Use this URL to cite or link to this record in EThOS: http://ethos.bl.uk/OrderDetails.do?uin=uk.bl.ethos.419483
Title: Colonic dysmotility in children
Author: Stanton, Michael
Awarding Body: UCL (University College London)
Current Institution: University College London (University of London)
Date of Award: 2005
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Abstract:
The literature review of this thesis describes the development, structure and function of the enteric nervous system and the known congenital anomalies, which can cause colonic dysmotility. The clinical investigations used to assess children with idiopathic chronic constipation are outlined, together with the medical and surgical therapies used in the treatment of this condition. Four studies are reported, the first of which is a retrospective review of 101 scintigraphic studies of colonic transit in the investigation of children with idiopathic chronic constipation. Second, an in vitro study of neuromuscular transmission in colonic circular muscle from adults (with carcinoma) and children with slow colonic transit (defined on radio-isotope study) is described. Third, a retrospective review of the clinical outcome of 11 children with severe slow-transit constipation in whom laparoscopic formation of an appendicostomy for colonic washouts has been carried out is reported. The fourth study is series of 7 children in whom per-appendicostomy insertion of a catheter and subsequent 24-hour studies of multipoint colonic manometry was undertaken. The results of these studies are then discussed to explain the possible implications in relation to the knowledge of the aetiology, clinical investigation and management of children with colonic dysmotility. The overall hypothesis of this thesis is that children with idiopathic chronic constipation have identifiable physiological abnormalities in colonic motor function, which may be due to enteric neuronal abnormalities.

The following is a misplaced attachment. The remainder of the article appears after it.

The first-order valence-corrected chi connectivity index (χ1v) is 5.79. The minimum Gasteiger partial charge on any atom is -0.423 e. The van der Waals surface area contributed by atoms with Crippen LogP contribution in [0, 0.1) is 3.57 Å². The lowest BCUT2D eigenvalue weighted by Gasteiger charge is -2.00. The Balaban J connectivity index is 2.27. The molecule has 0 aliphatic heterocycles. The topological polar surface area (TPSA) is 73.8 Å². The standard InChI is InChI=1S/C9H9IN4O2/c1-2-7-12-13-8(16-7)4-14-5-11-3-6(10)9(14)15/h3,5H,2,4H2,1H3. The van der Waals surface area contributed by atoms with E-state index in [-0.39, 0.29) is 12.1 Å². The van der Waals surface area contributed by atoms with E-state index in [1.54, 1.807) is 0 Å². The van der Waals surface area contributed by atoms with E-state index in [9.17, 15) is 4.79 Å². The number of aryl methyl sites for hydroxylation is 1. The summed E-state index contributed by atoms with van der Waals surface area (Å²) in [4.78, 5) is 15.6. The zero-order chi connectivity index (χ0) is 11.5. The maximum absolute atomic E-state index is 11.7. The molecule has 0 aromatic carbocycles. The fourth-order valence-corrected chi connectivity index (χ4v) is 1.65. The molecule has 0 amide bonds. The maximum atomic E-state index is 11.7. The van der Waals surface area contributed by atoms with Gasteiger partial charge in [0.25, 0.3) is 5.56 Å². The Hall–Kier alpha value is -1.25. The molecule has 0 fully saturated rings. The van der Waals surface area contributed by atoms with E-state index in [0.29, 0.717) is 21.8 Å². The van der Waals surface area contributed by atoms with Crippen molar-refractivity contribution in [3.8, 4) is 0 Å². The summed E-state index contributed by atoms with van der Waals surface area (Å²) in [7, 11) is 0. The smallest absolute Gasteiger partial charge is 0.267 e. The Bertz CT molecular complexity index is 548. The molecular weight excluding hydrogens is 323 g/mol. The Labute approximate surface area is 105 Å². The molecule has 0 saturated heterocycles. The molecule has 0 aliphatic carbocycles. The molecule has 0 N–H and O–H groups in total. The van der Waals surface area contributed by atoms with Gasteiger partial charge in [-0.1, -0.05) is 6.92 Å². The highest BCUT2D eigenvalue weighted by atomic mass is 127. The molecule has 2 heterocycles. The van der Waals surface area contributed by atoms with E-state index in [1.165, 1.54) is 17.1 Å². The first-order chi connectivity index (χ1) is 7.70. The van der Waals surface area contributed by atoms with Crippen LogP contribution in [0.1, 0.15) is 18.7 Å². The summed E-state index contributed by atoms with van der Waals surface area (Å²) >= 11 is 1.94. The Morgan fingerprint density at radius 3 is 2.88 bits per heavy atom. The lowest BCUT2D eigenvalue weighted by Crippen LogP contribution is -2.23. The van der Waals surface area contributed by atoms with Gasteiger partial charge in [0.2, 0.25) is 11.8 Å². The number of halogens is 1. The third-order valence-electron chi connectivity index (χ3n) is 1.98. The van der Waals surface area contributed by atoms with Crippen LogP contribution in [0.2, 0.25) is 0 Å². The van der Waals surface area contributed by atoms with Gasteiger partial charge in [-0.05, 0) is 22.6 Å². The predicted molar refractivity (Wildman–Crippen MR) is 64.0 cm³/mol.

Supervisor: Not available Sponsor: Not available
Qualification Name: Thesis (Ph.D.) Qualification Level: Doctoral
EThOS ID: uk.bl.ethos.419483  DOI: Not available
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